And just as I was getting my head around how Microsoft would go about applying rate limiting in a server OS (it’s not trivial), my former colleagues at the Risky Business podcast published a groundbreaking interview with Michael Montaya, CISO of Equinix. Montaya rather bravely gave Risky Business a blow-by-blow account of a ransomware incident at the company. The beachhead for the attack was a brute force attack on an unsanctioned server with RDP exposed to the internet.
“The configurations that come out of the box in the cloud don’t always follow best practices,” Montaya explained.
If you combine the constrained ability of security teams to discover open RDP ports in unsanctioned infrastructure, and the unconstrained ability for attackers to test stolen credentials against clients with RDP exposed, it starts to take the shape of a systemic problem.
If you glance at where you find the most Windows servers with RDP open to the internet, it doesn’t marry closely with market share. There seems to be disproportionately more vulnerable servers hosted by managed service providers that rent access to Windows VMs as a “cloud service”. The default settings at these service providers is worthy of analysis.
In this context, it’s just a little tiresome to keep chalking up abuse of RDP to “poor user credential hygiene”. That’s the sort of cop out that’s enabled initial access brokers and ransomware affiliates to thrive for the five years. Our services should, at some level, be configured to anticipate and expect that users will practice poor credential hygiene. At the very least, service providers should offer VMs with inbound connections over RDP blocked by default.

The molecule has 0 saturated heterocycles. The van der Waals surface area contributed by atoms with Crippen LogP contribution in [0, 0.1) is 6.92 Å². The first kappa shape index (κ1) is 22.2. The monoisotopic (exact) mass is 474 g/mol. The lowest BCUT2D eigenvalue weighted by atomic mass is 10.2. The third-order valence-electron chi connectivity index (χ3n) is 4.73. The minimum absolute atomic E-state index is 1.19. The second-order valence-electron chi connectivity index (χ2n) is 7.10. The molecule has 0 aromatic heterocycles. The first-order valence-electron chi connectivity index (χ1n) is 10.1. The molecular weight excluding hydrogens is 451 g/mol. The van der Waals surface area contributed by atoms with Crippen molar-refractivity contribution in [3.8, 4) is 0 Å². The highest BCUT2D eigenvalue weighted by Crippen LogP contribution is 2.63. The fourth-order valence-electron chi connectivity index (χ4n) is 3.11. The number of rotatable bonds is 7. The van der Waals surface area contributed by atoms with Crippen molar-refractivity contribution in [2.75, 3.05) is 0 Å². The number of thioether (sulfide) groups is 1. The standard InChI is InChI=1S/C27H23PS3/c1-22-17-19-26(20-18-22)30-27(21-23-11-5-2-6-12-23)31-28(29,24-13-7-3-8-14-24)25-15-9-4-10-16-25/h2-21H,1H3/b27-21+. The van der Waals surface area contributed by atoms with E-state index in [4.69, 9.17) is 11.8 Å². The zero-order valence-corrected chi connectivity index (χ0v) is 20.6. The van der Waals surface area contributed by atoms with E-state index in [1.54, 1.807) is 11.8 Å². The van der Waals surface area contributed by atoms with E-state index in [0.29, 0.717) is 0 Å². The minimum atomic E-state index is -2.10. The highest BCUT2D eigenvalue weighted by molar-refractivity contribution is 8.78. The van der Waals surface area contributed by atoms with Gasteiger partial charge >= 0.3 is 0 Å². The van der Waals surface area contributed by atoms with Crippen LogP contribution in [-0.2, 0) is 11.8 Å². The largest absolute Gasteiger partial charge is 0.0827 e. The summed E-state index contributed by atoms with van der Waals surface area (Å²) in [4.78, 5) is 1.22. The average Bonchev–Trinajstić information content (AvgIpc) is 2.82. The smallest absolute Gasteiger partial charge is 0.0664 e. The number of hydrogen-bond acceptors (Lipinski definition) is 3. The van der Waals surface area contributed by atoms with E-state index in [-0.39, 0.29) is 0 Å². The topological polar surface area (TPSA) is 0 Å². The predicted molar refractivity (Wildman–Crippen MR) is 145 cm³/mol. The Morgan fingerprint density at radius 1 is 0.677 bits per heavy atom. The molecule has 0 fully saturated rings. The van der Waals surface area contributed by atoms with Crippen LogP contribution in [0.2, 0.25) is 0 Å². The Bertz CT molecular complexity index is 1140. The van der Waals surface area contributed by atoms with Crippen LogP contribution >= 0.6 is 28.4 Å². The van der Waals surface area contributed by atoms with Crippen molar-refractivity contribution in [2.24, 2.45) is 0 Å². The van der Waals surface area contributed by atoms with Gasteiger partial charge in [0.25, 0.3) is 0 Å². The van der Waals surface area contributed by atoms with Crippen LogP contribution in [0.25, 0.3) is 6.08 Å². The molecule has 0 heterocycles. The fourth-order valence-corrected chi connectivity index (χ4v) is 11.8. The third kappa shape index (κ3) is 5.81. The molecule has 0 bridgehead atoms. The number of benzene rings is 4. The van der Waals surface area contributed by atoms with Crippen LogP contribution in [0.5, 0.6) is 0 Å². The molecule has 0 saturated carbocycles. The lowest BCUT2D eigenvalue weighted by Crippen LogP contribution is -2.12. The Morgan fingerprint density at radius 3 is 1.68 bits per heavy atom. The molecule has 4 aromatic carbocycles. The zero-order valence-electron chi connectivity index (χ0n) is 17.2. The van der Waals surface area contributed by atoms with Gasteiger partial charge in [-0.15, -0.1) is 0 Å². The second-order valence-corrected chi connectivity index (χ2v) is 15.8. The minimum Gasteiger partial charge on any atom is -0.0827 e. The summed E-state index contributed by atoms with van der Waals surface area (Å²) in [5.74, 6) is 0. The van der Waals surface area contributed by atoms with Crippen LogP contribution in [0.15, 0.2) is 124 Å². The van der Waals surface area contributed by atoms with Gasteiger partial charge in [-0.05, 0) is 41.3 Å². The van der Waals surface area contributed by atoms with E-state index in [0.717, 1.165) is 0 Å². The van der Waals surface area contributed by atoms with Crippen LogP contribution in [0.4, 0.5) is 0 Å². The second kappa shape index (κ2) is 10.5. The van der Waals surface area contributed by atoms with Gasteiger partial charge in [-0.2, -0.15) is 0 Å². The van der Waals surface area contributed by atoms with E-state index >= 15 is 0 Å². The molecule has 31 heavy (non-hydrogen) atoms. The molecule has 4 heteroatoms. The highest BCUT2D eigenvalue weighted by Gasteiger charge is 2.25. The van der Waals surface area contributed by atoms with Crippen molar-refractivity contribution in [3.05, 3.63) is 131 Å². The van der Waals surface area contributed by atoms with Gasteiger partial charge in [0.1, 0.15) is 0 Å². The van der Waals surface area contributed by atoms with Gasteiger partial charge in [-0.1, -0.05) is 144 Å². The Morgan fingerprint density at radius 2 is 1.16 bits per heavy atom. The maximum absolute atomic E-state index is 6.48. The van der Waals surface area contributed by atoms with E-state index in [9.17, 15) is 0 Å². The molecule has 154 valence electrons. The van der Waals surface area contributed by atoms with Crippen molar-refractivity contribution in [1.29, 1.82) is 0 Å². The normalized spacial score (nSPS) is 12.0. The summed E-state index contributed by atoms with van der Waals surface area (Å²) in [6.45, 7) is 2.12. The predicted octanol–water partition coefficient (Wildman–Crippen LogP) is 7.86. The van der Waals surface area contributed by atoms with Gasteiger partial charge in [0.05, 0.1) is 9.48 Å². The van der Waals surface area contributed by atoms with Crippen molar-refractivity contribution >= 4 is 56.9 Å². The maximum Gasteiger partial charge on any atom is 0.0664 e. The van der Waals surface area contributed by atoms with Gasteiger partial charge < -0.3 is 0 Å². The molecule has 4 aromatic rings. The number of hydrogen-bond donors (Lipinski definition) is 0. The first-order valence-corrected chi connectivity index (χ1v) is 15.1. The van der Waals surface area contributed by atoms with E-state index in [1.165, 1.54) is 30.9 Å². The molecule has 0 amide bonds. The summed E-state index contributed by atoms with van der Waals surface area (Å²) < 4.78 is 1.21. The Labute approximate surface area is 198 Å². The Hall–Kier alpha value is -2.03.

Keep beating that drum
Given the known conditions that make RDP so vulnerable, we unfortunately need to keep hammering home the message that admins avoid exposing RDP to the internet in the first place - even if a lot of people are sick of hearing about it.
Inbound connections via RDP should be limited to trusted network sources and protected by multifactor authentication. In a true “zero trust” context, that means MFA is applied even when the admin is already on the network. Better yet, the only trusted source should be a jump host/bastion host that admins must authenticate to first. All authentication via RDP should be logged and monitored for large numbers of unsuccessful logins.
If remote access is absolutely required, an admin should first have to authenticate via a gateway. Bonus points if the solution involves “just in time” access - that is, ephemeral credentials for every session.
These controls aren’t so difficult to implement, but they can be difficult to sell into IT admins that complain loudly about the slightest inconvenience.
In infosec we expend a lot of time and investment in mitigating numerous “theoretical” risks. It’s disappointing that something as commonplace as the abuse of RDP isn’t flashy enough to warrant more energy.
So “once more unto the breach”, my infosec friends, there are better ways to secure remote access.